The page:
Linear regulator with current limiting

  • The sense resistor, Rs is used for the current limiting which uses the voltage drop across to monitor the output current. When the current is high enough so that the voltage exceeds 0.7V, transistor Q2 starts to conduct to take current away from transistor Q1, thus decreasing the drive and limiting the output current, thus Ilimit = 0.7V/Rs.
  • The current limit needs to be set well above the maximum current that would flows during usual process. Normally the limit is 150% - 200% greater than the rated current. As the regulator is not deactivated during a short circuit, it is in constant overload.
  • The dissimilarity between input and output voltage is dropped by the pass transistor. If the input voltage is 12V and the regulated output voltage is 5V, then 7V has to be dropped by the transistor.
  • This means more power is dissipated in the regulator ac compare to actually deliver to the load. This is the reason why many linear regulators require a heat sink.
  • If in the case the input voltage drops below the output voltage, the linear regulator cannot compensate and the output voltage will follow the down input voltage.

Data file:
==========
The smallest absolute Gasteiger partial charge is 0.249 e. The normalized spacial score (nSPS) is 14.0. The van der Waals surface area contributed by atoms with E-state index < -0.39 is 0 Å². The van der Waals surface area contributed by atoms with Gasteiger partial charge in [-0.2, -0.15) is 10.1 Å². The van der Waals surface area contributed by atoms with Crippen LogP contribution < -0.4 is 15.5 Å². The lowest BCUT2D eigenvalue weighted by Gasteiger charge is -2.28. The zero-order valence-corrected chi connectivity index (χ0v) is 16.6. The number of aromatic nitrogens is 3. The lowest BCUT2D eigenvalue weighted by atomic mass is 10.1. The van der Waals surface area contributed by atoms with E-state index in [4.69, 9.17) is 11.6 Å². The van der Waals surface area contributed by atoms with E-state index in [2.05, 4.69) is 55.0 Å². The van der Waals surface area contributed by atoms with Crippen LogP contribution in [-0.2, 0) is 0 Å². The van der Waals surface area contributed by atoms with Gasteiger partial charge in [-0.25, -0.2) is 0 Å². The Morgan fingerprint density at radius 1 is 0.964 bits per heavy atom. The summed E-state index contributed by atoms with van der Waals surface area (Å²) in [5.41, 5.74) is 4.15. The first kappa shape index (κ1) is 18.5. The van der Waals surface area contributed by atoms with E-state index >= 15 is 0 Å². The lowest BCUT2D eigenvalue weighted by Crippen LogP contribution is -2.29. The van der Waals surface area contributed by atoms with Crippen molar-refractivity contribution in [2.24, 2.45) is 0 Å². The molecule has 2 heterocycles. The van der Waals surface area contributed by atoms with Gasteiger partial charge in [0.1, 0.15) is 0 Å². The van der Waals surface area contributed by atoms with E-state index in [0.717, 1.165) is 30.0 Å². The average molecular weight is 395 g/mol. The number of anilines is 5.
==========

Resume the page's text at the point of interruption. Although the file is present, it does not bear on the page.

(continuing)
• If the input voltage drops too low, the internal power supply to the error amplifier and Vref will be compromised and output may become unbalanced or start to fluctuate.
  • Linear regulators also execute poorly in stand-by mode. In the case of no load, a usual 78xx series regulator needs around 5mA to power the error amp and its reference voltage circuits.
  • The advantages of linear regulators are low price, good control features, it has low noise and it has low emissions and outstanding transient response.
  • The disadvantages are high quiescent consumption and very low efficiency for large input/output voltage changes.

Efficiency of a Linear Voltage Regulator

The efficiency of linear regulator is defined by the ratio of the supplied output power Pout to the power consumption Pin.

η = Pout/Pin

Pout = Vout x Iout
Pin = Vin x Iin
Iin = Iout + Iq

Iq is the quiescent current of the linear regulator which is measured at under no-load conditions. The equation can be rewritten as;

η = (Vout x Iout) / Vin(Iout + Iq)

The voltage regulator has to be equipped with a large sufficient heat sink to permit safe operation under the worst-case circumstances of maximum input voltage and maximum output current.

Problems with Linear Voltage Regulator

Linear regulators have a number of advantages on the one hand, but also have some disadvantages that require special precaution in their use.

Drop out problem with Linear Regulator
Drop out problem with Linear Regulator